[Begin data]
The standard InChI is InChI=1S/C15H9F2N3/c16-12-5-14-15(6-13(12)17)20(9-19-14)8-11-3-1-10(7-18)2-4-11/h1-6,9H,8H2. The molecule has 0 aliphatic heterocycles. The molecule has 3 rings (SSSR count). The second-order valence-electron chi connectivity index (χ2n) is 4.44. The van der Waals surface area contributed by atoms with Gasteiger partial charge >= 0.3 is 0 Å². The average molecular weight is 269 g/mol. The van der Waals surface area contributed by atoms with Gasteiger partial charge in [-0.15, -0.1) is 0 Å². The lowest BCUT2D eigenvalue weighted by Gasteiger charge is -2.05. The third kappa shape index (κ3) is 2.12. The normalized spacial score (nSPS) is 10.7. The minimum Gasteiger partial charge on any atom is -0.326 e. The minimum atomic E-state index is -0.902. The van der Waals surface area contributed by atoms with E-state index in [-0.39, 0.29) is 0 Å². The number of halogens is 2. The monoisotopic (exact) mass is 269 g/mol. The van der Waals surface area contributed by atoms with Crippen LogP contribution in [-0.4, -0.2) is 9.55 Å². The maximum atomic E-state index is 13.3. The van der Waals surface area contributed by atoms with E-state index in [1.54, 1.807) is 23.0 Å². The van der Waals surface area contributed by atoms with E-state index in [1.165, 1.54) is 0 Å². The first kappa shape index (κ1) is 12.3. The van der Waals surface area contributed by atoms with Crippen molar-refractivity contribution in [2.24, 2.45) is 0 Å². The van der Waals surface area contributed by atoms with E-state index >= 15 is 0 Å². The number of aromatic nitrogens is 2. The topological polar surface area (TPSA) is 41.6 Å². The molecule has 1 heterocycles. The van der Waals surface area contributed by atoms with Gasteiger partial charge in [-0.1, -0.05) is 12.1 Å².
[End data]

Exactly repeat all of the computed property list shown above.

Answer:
The standard InChI is InChI=1S/C15H9F2N3/c16-12-5-14-15(6-13(12)17)20(9-19-14)8-11-3-1-10(7-18)2-4-11/h1-6,9H,8H2. The molecule has 0 aliphatic heterocycles. The molecule has 3 rings (SSSR count). The second-order valence-electron chi connectivity index (χ2n) is 4.44. The van der Waals surface area contributed by atoms with Gasteiger partial charge >= 0.3 is 0 Å². The average molecular weight is 269 g/mol. The van der Waals surface area contributed by atoms with Gasteiger partial charge in [-0.15, -0.1) is 0 Å². The lowest BCUT2D eigenvalue weighted by Gasteiger charge is -2.05. The third kappa shape index (κ3) is 2.12. The normalized spacial score (nSPS) is 10.7. The minimum Gasteiger partial charge on any atom is -0.326 e. The minimum atomic E-state index is -0.902. The van der Waals surface area contributed by atoms with E-state index in [-0.39, 0.29) is 0 Å². The number of halogens is 2. The monoisotopic (exact) mass is 269 g/mol. The van der Waals surface area contributed by atoms with Crippen LogP contribution in [-0.4, -0.2) is 9.55 Å². The maximum atomic E-state index is 13.3. The van der Waals surface area contributed by atoms with E-state index in [1.54, 1.807) is 23.0 Å². The van der Waals surface area contributed by atoms with E-state index in [1.165, 1.54) is 0 Å². The first kappa shape index (κ1) is 12.3. The van der Waals surface area contributed by atoms with Crippen molar-refractivity contribution in [2.24, 2.45) is 0 Å². The van der Waals surface area contributed by atoms with E-state index >= 15 is 0 Å². The number of aromatic nitrogens is 2. The topological polar surface area (TPSA) is 41.6 Å². The molecule has 1 heterocycles. The van der Waals surface area contributed by atoms with Gasteiger partial charge in [-0.1, -0.05) is 12.1 Å².